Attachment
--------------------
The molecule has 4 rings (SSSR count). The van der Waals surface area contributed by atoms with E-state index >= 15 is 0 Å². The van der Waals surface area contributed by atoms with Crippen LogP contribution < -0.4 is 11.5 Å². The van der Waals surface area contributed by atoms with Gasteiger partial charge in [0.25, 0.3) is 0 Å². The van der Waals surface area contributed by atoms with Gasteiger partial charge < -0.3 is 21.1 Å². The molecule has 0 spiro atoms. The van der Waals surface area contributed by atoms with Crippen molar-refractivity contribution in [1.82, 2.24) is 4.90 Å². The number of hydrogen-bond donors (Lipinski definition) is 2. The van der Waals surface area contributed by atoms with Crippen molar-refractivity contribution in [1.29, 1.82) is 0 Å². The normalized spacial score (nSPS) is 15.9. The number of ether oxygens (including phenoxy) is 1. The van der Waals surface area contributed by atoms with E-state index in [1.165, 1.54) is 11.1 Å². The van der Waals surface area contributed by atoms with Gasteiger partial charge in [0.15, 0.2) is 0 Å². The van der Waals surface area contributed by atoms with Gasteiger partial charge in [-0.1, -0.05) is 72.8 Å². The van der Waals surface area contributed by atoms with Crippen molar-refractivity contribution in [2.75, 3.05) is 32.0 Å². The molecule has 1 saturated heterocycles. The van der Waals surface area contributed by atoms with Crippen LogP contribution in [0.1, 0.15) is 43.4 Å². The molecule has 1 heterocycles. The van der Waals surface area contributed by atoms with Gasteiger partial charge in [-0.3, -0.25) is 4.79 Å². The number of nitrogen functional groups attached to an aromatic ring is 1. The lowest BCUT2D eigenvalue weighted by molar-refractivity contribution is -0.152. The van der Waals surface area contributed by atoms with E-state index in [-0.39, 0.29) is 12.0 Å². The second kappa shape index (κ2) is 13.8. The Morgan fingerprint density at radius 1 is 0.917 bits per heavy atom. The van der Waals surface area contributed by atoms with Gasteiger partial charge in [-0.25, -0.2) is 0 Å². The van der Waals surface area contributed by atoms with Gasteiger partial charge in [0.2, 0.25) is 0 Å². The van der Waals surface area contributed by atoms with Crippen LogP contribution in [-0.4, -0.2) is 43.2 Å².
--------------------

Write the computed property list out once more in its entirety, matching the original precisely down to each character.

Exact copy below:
The molecule has 4 rings (SSSR count). The van der Waals surface area contributed by atoms with E-state index >= 15 is 0 Å². The van der Waals surface area contributed by atoms with Crippen LogP contribution < -0.4 is 11.5 Å². The van der Waals surface area contributed by atoms with Gasteiger partial charge in [0.25, 0.3) is 0 Å². The van der Waals surface area contributed by atoms with Gasteiger partial charge < -0.3 is 21.1 Å². The molecule has 0 spiro atoms. The van der Waals surface area contributed by atoms with Crippen molar-refractivity contribution in [1.82, 2.24) is 4.90 Å². The number of hydrogen-bond donors (Lipinski definition) is 2. The van der Waals surface area contributed by atoms with Crippen molar-refractivity contribution in [1.29, 1.82) is 0 Å². The normalized spacial score (nSPS) is 15.9. The number of ether oxygens (including phenoxy) is 1. The van der Waals surface area contributed by atoms with E-state index in [1.165, 1.54) is 11.1 Å². The van der Waals surface area contributed by atoms with Gasteiger partial charge in [0.15, 0.2) is 0 Å². The van der Waals surface area contributed by atoms with Gasteiger partial charge in [-0.1, -0.05) is 72.8 Å². The van der Waals surface area contributed by atoms with Crippen molar-refractivity contribution in [2.75, 3.05) is 32.0 Å². The molecule has 1 saturated heterocycles. The van der Waals surface area contributed by atoms with Crippen LogP contribution in [0.1, 0.15) is 43.4 Å². The molecule has 1 heterocycles. The van der Waals surface area contributed by atoms with Gasteiger partial charge in [-0.3, -0.25) is 4.79 Å². The number of nitrogen functional groups attached to an aromatic ring is 1. The lowest BCUT2D eigenvalue weighted by molar-refractivity contribution is -0.152. The van der Waals surface area contributed by atoms with E-state index in [-0.39, 0.29) is 12.0 Å². The second kappa shape index (κ2) is 13.8. The Morgan fingerprint density at radius 1 is 0.917 bits per heavy atom. The van der Waals surface area contributed by atoms with Gasteiger partial charge in [-0.25, -0.2) is 0 Å². The van der Waals surface area contributed by atoms with Gasteiger partial charge in [0.2, 0.25) is 0 Å². The van der Waals surface area contributed by atoms with Crippen LogP contribution in [-0.4, -0.2) is 43.2 Å².